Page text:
So much to read, so little time. . . The lament of investment portfolio managers everywhere is the never-ending struggle with unread newspapers, journals, corporate filings, speeches, investment research, and good books. How do you get through it all and cover all you feel you should know?
The frustration is age-old. Even Roman philosopher Seneca warned that “You cannot read all the books which you may possess” — and that trying do so could make you “discursive and unsteady.” But in today’s era of content overload – and repetition and replication – we probably feel more tested than ever.
Covering all that happens in the world is hard. We need some curation to help us sort out what matters. At the same time, we don’t want someone else telling us what’s important all the time – even if it is The New York Times, The Wall Street Journal, or the book everyone is reading at the moment. And while we need to know what the conventional wisdom is, we also need to get beyond the general “truthiness” that everyone is able to regurgitate. As investors, we need to come up with non-consensus opinions.
There is no simple solution, but perhaps the best overarching advice out there is to forget about trying to do it all and to pick your spots. That is, be selective and be deliberate. It sounds like an obvious idea, but it’s not so easy in practice. In an era where so much content is pushed to us, it’s difficult to remember to “pull” what we think is important as well.
Purposeful reading requires planning. It requires deliberation on what we really want to know. And it requires making peace with incomplete knowledge, which is kind of scary. But you must be bold to be selective. And it helps to remember that not all reading is productive reading. “Nice to know” is different from productive.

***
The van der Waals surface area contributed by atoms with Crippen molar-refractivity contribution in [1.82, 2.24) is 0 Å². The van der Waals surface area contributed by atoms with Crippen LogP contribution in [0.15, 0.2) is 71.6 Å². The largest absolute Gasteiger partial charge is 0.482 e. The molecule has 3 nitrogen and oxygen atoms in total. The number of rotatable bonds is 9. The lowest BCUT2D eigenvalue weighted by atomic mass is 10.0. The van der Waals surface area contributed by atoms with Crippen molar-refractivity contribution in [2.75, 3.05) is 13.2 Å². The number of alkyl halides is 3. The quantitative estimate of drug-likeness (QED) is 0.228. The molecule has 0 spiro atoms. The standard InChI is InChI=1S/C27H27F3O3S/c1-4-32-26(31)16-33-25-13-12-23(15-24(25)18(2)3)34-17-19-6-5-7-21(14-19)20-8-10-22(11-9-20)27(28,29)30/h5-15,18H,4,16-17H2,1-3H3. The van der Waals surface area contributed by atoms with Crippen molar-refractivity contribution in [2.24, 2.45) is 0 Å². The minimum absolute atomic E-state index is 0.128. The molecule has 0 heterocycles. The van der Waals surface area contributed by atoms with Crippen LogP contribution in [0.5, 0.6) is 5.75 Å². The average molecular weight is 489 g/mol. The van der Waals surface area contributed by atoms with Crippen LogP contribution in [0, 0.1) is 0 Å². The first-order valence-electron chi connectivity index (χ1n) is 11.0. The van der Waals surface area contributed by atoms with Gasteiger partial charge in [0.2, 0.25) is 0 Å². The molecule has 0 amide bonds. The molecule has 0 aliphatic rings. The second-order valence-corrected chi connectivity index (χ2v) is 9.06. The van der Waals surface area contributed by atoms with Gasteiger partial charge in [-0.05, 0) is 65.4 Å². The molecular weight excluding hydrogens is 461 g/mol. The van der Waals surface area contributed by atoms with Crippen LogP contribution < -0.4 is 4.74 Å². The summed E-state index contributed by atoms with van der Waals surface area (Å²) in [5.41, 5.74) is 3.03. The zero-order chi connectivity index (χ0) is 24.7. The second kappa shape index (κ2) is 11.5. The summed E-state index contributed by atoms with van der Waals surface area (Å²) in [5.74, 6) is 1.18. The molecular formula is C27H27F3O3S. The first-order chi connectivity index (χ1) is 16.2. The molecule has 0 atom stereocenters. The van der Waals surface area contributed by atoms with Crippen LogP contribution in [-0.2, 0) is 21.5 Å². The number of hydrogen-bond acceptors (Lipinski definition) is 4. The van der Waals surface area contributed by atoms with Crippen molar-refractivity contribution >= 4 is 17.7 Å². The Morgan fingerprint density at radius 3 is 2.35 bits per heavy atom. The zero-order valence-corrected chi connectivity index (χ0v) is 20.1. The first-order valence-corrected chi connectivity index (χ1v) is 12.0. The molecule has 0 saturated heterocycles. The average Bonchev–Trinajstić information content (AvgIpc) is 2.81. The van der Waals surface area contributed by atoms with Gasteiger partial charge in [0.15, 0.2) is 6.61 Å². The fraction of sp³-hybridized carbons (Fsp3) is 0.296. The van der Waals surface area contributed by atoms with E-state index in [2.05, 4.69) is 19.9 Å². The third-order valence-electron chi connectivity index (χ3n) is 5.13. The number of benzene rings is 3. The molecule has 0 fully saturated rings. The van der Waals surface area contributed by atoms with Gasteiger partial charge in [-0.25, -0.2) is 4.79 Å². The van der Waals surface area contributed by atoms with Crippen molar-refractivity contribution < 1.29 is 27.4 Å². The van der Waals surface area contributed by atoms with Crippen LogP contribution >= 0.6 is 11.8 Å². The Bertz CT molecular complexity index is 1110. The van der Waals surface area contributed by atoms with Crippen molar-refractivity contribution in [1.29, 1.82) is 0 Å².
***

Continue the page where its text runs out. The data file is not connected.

Of course, always sticking rigidly to a strict reading plan isn’t ideal either. You also want to put yourself in the path of fortuitous discovery. That’s why Oliver Burkeman of The Guardian suggests something he calls “targeted serendipity.” The idea is that you don’t just read whatever you stumble upon, or, on the other hand, stick religiously to a pre-ordained routine. You take a middle road.
One interesting suggestion is to rotate your journals and reports in order to try something different one day a week. Replace one of your normal newspaper with a different world paper on Thursdays, for example. And read a lot that doesn’t accord with your opinions.
Walter Cronkite once said that he read the newspaper by starting with a 3-minute scan of the whole thing, front page to back. “Only then,” he said, “do I go back for the whole feast.” You don’t read every article deeply, he said. But, “Maybe the [article] that appears at first to be the least appealing will be the one that will most affect your life.”
A final suggestion for deep reading: Consider sticking to old-fashioned paper instead of reading from an electronic screen.
In 2014, Anna Konnikova wrote in The New Yorker that several researchers were finding that screen reading encouraged skimming. “When we scroll,” the article said, “we tend to read more quickly (and less deeply) than when we move sequentially from page to page. Online, the tendency is compounded as a way of coping with an overload of information. There are so many possible sources, so many pages, so many alternatives to any article or book or document that we read more quickly to compensate.” But for idea formulation, we don’t need to swallow everything as quickly as we can. Sometimes, we just need to slow down and savor.
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